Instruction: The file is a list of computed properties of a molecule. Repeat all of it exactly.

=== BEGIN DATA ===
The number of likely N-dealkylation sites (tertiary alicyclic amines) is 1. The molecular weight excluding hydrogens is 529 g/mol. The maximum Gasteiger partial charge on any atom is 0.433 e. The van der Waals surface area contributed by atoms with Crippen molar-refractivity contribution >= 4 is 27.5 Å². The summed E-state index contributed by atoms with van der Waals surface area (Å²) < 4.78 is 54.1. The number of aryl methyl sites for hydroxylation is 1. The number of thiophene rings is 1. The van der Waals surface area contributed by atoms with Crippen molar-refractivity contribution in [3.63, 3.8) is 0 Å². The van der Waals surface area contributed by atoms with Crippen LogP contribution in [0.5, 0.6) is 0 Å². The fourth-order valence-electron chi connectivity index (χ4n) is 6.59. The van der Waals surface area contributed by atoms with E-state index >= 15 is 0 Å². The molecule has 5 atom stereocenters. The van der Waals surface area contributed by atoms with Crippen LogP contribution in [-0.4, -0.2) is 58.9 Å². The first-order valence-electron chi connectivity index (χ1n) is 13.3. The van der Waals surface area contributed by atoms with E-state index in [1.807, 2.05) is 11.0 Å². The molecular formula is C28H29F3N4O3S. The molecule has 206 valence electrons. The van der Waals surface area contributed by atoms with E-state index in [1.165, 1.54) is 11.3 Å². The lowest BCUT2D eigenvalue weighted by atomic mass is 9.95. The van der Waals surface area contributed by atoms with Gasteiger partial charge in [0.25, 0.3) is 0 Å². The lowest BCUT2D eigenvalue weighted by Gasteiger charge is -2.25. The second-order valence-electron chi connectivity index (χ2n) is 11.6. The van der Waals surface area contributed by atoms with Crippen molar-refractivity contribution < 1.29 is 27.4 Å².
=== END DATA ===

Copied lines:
The number of likely N-dealkylation sites (tertiary alicyclic amines) is 1. The molecular weight excluding hydrogens is 529 g/mol. The maximum Gasteiger partial charge on any atom is 0.433 e. The van der Waals surface area contributed by atoms with Crippen molar-refractivity contribution >= 4 is 27.5 Å². The summed E-state index contributed by atoms with van der Waals surface area (Å²) < 4.78 is 54.1. The number of aryl methyl sites for hydroxylation is 1. The number of thiophene rings is 1. The van der Waals surface area contributed by atoms with Crippen molar-refractivity contribution in [3.63, 3.8) is 0 Å². The van der Waals surface area contributed by atoms with Crippen LogP contribution in [0.5, 0.6) is 0 Å². The fourth-order valence-electron chi connectivity index (χ4n) is 6.59. The van der Waals surface area contributed by atoms with E-state index >= 15 is 0 Å². The molecule has 5 atom stereocenters. The van der Waals surface area contributed by atoms with Crippen LogP contribution in [-0.4, -0.2) is 58.9 Å². The first-order valence-electron chi connectivity index (χ1n) is 13.3. The van der Waals surface area contributed by atoms with E-state index in [1.807, 2.05) is 11.0 Å². The molecular formula is C28H29F3N4O3S. The molecule has 206 valence electrons. The van der Waals surface area contributed by atoms with E-state index in [1.165, 1.54) is 11.3 Å². The lowest BCUT2D eigenvalue weighted by atomic mass is 9.95. The van der Waals surface area contributed by atoms with Gasteiger partial charge in [0.25, 0.3) is 0 Å². The lowest BCUT2D eigenvalue weighted by Gasteiger charge is -2.25. The second-order valence-electron chi connectivity index (χ2n) is 11.6. The van der Waals surface area contributed by atoms with Crippen molar-refractivity contribution < 1.29 is 27.4 Å².